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CVS Wants to Be a Healthcare Provider. So Why Doesn’t It Have Any Doctors?

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Late last year,
CVS Health
CEO Karen Lynch unveiled a new strategy: Rather than remain simply a pit stop for toilet paper and flu shots, CVS stores would become a place that Americans—particularly older ones—go to see their doctor. 

It was an appealing plan, one that would take advantage of the company’s breadth of vertically integrated assets, which include a major health insurer; the country’s largest pharmacy benefit manager, or PBM; and a sprawling network of stores. Lynch said the company aimed to add yet another powerful link by acquiring a primary-care provider, a move that could boost earnings and, ideally, improve healthcare for seniors along the way.

A year later, the company has yet to execute on this vision—despite Lynch’s insistence, as recently as August, that CVS (ticker: CVS) would make the primary-care buy “by the end of this year.” The clock on that prediction is running out, but more critically, the path to the company’s ultimate goal has grown increasingly thorny.  

In 2022, a surge of interest in the primary-care market exploded into a buying binge.
(AMZN) announced a $3.9 billion deal to buy One Medical in July, while
Walgreens Boots Alliance
(WBA) and
(CI) pitched in on an $8.9 billion deal to create a massive doctor’s group that includes a primary-care chain.
(WMT), meanwhile, is expanding its primary-care offering, and
UnitedHealth Group
(UNH) continues to snap up doctor groups.

More recently, a couple of costly new issues emerged for CVS: In October, the federal government cut the quality ratings for certain Medicare Advantage plans run by CVS’ insurance arm, Aetna. That will eliminate government-paid bonuses that the company had expected to receive in 2024. Then, insurer
(CNC), a customer of CVS’ Caremark PBM, announced that it will switch to a competitor in 2024, further ramping up pressure on earnings targets.

While CVS says it could make up for those setbacks by buying back shares, some analysts suspect that doing so would eat into funds that the company needs to get a primary-care acquisition done, especially given how competitive the market has become.

Lynch, for her part, rejects the either/or framing: “We generate a significant amount of cash, and we have the ability to deploy that cash in a variety of ways.”

Where does that leave investors? For the moment, the stock price suggests that they’re skeptical. CVS shares trade at the bargain-basement valuation of 11 times earnings expected over the next 12 months, according to FactSet. That’s a steep discount to peers like UnitedHealth, at 22 times earnings, and
(HUM), at 20 times earnings. CVS has the lowest valuation among all 14 large-cap stocks in the
SPDR S&P Health Care Services
exchange-traded fund (XHS), and the stock has remained largely flat this year, though like most health stocks, it has outperformed the broader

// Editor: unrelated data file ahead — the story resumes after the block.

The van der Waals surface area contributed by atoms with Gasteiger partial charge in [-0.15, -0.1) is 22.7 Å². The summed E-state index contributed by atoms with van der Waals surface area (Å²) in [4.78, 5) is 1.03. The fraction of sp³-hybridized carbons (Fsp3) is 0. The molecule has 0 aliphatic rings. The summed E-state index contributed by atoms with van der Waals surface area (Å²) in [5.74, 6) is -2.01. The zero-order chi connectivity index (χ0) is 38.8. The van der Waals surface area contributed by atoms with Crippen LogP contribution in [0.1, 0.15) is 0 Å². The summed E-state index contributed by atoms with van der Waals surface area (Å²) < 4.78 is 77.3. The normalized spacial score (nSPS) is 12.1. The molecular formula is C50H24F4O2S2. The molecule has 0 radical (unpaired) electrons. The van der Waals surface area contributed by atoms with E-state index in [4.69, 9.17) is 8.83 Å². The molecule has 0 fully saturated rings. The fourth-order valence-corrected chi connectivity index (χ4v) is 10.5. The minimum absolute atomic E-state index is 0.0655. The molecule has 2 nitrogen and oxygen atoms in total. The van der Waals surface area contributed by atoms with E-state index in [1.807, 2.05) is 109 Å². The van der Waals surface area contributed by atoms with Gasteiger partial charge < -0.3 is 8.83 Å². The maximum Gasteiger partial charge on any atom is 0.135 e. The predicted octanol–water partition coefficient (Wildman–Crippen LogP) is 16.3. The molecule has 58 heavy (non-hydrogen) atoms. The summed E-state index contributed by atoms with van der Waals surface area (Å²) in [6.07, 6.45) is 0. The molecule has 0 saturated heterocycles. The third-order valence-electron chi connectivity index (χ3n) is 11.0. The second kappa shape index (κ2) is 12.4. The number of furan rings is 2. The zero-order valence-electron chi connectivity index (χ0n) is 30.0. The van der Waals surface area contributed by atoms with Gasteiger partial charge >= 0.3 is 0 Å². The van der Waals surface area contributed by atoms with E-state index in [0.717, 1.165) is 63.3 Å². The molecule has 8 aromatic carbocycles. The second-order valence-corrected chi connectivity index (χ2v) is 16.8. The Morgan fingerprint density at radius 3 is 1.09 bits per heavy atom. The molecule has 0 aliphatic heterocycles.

S&P 500 index.

Karen Lynch, CEO of CVS Health, at the company’s Woonsocket, R.I., headquarters. Lynch first announced plans to push into primary care in 2021.

Photograph by Tony Luong

The Street generally approves of Lynch’s grand plans, says Lisa Gill, an analyst at J.P. Morgan, but the lack of progress on the primary-care front has made the stock difficult to evaluate, since no one knows quite what form an acquisition might take. “Investors have a hard time assessing something without knowing what it is they’re going to buy,” Gill says. “They’ve been waiting a while.”

That uncertainty is warranted, and investors attached to an aggressive timeline for the company’s transformation may not find much to celebrate in the short term. But for those with a buy-and-hold approach, it’s worth delving into what roadblocks the company now faces and how likely it is to clear them. If CVS can outmaneuver its challengers, its unique structure promises that the payoff for patience could be immense.

“If they’re able to do what they’re hoping to do, which is transform retail pharmacy into something that becomes a point of access into the healthcare system and that people look to that as a place to get care…then, I think you’ve not only developed a new growth area, but you’ve also transformed the way people think about at least their retail pharmacies,” says A.J. Rice, an analyst at Credit Suisse. “I think that would be something that would drive significantly higher valuation than they’re at today.”

You may think you’ve heard this all before, and that is understandable: CVS has been marching toward becoming a healthcare provider for decades now. You can already get vaccines, diabetes screening, and even care for some illnesses at certain CVS stores. Those services are offered at MinuteClinics (staffed largely by nurse practitioners), which CVS acquired in 2006, and at more full-service HealthHUBs, which were launched three years ago.

The difference in Lynch’s current plan is twofold. First, putting doctors in CVS stores would allow the company to offer a wider range of care. And from a broader perspective, the new primary-care clinics would provide essential connective tissue between its insurance, PBM, and home-health-services operations.

Today, CVS Health’s $133 billion market valuation only hints at its scale. The company owns and operates roughly 9,000 retail stores, Aetna has 24.3 million people on its insurance plans, and Caremark serves 110 million members; all told, CVS has a hand in the medical care of about a third of the American public, and that pool continues to grow: In September, the company reached an $8 billion deal to acquire